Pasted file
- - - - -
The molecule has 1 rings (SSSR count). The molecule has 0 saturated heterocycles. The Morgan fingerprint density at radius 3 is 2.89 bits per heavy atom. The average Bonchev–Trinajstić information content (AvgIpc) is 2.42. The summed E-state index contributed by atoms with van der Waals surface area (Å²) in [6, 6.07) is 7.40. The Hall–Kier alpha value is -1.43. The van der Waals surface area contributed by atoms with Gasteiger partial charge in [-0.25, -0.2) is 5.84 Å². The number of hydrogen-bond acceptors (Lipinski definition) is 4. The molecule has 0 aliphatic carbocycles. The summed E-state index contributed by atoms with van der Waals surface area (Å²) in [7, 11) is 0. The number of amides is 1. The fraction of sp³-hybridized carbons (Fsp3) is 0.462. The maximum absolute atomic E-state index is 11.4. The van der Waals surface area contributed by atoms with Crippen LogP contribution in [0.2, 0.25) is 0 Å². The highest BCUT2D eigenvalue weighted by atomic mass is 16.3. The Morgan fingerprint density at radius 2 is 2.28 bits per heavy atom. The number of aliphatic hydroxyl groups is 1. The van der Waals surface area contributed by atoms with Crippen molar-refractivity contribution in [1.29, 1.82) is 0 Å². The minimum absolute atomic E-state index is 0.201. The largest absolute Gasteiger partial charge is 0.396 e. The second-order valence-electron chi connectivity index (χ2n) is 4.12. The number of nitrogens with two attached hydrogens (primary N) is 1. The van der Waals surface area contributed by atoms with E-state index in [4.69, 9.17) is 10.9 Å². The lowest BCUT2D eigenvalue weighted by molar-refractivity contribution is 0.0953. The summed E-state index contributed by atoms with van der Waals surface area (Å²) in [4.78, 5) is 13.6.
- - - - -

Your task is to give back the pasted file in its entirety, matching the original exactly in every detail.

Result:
The molecule has 1 rings (SSSR count). The molecule has 0 saturated heterocycles. The Morgan fingerprint density at radius 3 is 2.89 bits per heavy atom. The average Bonchev–Trinajstić information content (AvgIpc) is 2.42. The summed E-state index contributed by atoms with van der Waals surface area (Å²) in [6, 6.07) is 7.40. The Hall–Kier alpha value is -1.43. The van der Waals surface area contributed by atoms with Gasteiger partial charge in [-0.25, -0.2) is 5.84 Å². The number of hydrogen-bond acceptors (Lipinski definition) is 4. The molecule has 0 aliphatic carbocycles. The summed E-state index contributed by atoms with van der Waals surface area (Å²) in [7, 11) is 0. The number of amides is 1. The fraction of sp³-hybridized carbons (Fsp3) is 0.462. The maximum absolute atomic E-state index is 11.4. The van der Waals surface area contributed by atoms with Crippen LogP contribution in [0.2, 0.25) is 0 Å². The highest BCUT2D eigenvalue weighted by atomic mass is 16.3. The Morgan fingerprint density at radius 2 is 2.28 bits per heavy atom. The number of aliphatic hydroxyl groups is 1. The van der Waals surface area contributed by atoms with Crippen molar-refractivity contribution in [1.29, 1.82) is 0 Å². The minimum absolute atomic E-state index is 0.201. The largest absolute Gasteiger partial charge is 0.396 e. The second-order valence-electron chi connectivity index (χ2n) is 4.12. The number of nitrogens with two attached hydrogens (primary N) is 1. The van der Waals surface area contributed by atoms with E-state index in [4.69, 9.17) is 10.9 Å². The lowest BCUT2D eigenvalue weighted by molar-refractivity contribution is 0.0953. The summed E-state index contributed by atoms with van der Waals surface area (Å²) in [4.78, 5) is 13.6.